Throughout this Vilu Reef wedding saga we have maintained that Minivan was excessive in its exposé’ of the situation for the sole purpose of gaining more publicity. Now that the story is taken up by all the world’s media, big and small, there is enough material out there to back our assertion. Although there is no love lost between Minivan News and us (the resortworkers) officially, we have strong reservations at the use of words in the news article which broke the story of this wedding to the world. Lets now analyse and compare the headings of the original Minivan News story and that of the same story taken up by The Independent.
The minivan headline reads: “Foreign couple mocked as “infidels” and “swine” throughout resort’s ‘wedding ceremony’
”. The words infidel and swine are particularly hurtful and are NOT even the actual meanings of the words as understood by Maldivians. Translating languages from one another is tricky because frequently there arises valid ground for serious disagreement because of the context of the item in translation. In the case of the word “infidel” the supposed dhivehi word was “kaafarun” which does not adequately fit in with what is understood to be infidel in English language. The work “kaafaru” in dhivehi has one general meaning which pertains to the belief of others apart from the belief of the inhabitants of the country. Another meaning of the same word is much more common place among the worker-classes. That second meaning is sexy or being sexy or pertaining to issues around the context. So if one is said to be a “kaafaru” it could mean like “your are sexy” or “you are horny” etc. Being sexy and horny are very different concepts in English but the differences are subtle in dhivehi language. The word infidel is frequently associated the religious concept when it comes to issues in the middle east and marital warfare in everyday English elsewhere. Where used in describing or associated with sanctified rituals like marriage the word is effective in getting attention, which we believe was the theory of using that word in the minivan headline.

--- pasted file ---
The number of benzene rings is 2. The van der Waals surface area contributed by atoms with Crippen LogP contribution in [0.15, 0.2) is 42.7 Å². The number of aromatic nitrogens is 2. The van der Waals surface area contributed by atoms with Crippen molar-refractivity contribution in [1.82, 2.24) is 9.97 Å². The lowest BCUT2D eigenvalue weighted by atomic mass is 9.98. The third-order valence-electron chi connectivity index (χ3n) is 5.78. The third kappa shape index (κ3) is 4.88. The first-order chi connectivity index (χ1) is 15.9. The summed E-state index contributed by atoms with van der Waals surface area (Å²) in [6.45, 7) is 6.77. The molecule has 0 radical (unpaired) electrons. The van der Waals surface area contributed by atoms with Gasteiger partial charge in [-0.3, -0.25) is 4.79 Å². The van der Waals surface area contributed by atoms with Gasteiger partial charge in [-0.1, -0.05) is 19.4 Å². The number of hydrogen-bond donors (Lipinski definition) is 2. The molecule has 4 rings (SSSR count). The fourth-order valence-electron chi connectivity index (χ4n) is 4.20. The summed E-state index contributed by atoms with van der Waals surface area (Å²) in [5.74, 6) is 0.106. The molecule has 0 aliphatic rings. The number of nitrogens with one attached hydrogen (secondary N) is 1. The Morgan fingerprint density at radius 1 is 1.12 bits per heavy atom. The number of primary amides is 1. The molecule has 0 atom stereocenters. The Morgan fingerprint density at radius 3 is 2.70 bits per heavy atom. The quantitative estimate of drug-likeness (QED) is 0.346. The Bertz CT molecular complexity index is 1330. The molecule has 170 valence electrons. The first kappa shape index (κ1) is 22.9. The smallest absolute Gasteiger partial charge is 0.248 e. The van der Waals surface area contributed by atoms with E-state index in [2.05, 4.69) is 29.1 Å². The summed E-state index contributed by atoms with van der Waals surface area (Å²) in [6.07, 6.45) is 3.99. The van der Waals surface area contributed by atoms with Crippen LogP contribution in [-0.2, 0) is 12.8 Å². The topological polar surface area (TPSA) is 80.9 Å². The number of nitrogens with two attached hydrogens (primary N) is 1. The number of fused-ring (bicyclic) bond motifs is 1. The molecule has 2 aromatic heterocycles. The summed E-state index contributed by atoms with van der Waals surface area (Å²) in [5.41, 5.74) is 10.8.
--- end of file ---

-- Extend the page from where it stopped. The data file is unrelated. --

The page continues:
Another word “balhu” translated as swine is also a little bit off the mark where dhivehi language is concerned. For example the word “Balhu” is used with various qualifiers such as “rath” (meaning red), “nagoo”( meaning tail?) are frequently used in Universal Resorts management as if they are management slang. Translating this word to swine is stretching the translation a little bit far.
However adamant we maintain that Minivan went excessive spicing up the story and the situation, we understand that the ultimate goal of every publication is to reach maximum audience. So we congratulate minivan on the veritable journalistic Coup_d’état that has tarnished the reputation of the country.
Now lets look at the headline of the same story at the independent.
“Paradise wedding that was lost in translation”
The Independent has omitted the words swine and infidel in the headline. They are more resourceful than Minivan and have editors and writers as well but they chose a less offensive headline to report the same story. Of course we are aware there are styles of writing and reporting and that being tabloid-like and wiki-like and forbes-like are all different ways to dispense with news. But considering the damage that’s already being caused to the country, we believe Minivan is highly irresponsible and have rightly shot our collective feet. To back our belief, we have even the likes of Sim of MATATO (not tomato!) who is no friend of resort workers by any stretch of imagination.